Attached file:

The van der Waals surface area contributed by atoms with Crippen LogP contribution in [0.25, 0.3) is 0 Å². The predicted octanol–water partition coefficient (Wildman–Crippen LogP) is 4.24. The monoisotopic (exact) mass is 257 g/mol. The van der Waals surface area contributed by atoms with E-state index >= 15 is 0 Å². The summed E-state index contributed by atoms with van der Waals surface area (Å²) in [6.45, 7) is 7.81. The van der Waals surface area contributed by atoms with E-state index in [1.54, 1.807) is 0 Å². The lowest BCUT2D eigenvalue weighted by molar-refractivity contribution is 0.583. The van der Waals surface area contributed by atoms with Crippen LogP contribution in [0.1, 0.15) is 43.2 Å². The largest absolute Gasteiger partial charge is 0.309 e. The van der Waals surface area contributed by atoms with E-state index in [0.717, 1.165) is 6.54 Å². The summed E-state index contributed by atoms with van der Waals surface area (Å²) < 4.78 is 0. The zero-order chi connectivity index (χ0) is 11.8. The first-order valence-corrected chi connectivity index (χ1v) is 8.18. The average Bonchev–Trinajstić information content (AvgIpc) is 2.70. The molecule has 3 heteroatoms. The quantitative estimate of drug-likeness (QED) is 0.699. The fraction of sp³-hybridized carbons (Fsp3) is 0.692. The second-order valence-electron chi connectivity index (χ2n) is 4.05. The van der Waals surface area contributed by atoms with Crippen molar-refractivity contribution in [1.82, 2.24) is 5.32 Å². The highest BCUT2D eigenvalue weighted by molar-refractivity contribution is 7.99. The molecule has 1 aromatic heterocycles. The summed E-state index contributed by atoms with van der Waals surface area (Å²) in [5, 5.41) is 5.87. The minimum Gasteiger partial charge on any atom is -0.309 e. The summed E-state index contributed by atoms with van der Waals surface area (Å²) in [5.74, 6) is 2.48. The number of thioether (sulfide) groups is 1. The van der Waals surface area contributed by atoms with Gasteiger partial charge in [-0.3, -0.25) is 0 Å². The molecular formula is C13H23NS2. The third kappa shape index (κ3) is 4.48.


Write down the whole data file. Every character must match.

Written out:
The van der Waals surface area contributed by atoms with Crippen LogP contribution in [0.25, 0.3) is 0 Å². The predicted octanol–water partition coefficient (Wildman–Crippen LogP) is 4.24. The monoisotopic (exact) mass is 257 g/mol. The van der Waals surface area contributed by atoms with E-state index >= 15 is 0 Å². The summed E-state index contributed by atoms with van der Waals surface area (Å²) in [6.45, 7) is 7.81. The van der Waals surface area contributed by atoms with E-state index in [1.54, 1.807) is 0 Å². The lowest BCUT2D eigenvalue weighted by molar-refractivity contribution is 0.583. The van der Waals surface area contributed by atoms with Crippen LogP contribution in [0.1, 0.15) is 43.2 Å². The largest absolute Gasteiger partial charge is 0.309 e. The van der Waals surface area contributed by atoms with E-state index in [0.717, 1.165) is 6.54 Å². The summed E-state index contributed by atoms with van der Waals surface area (Å²) < 4.78 is 0. The zero-order chi connectivity index (χ0) is 11.8. The first-order valence-corrected chi connectivity index (χ1v) is 8.18. The average Bonchev–Trinajstić information content (AvgIpc) is 2.70. The molecule has 3 heteroatoms. The quantitative estimate of drug-likeness (QED) is 0.699. The fraction of sp³-hybridized carbons (Fsp3) is 0.692. The second-order valence-electron chi connectivity index (χ2n) is 4.05. The van der Waals surface area contributed by atoms with Crippen molar-refractivity contribution in [1.82, 2.24) is 5.32 Å². The highest BCUT2D eigenvalue weighted by molar-refractivity contribution is 7.99. The molecule has 1 aromatic heterocycles. The summed E-state index contributed by atoms with van der Waals surface area (Å²) in [5, 5.41) is 5.87. The minimum Gasteiger partial charge on any atom is -0.309 e. The summed E-state index contributed by atoms with van der Waals surface area (Å²) in [5.74, 6) is 2.48. The number of thioether (sulfide) groups is 1. The van der Waals surface area contributed by atoms with Gasteiger partial charge in [-0.3, -0.25) is 0 Å². The molecular formula is C13H23NS2. The third kappa shape index (κ3) is 4.48.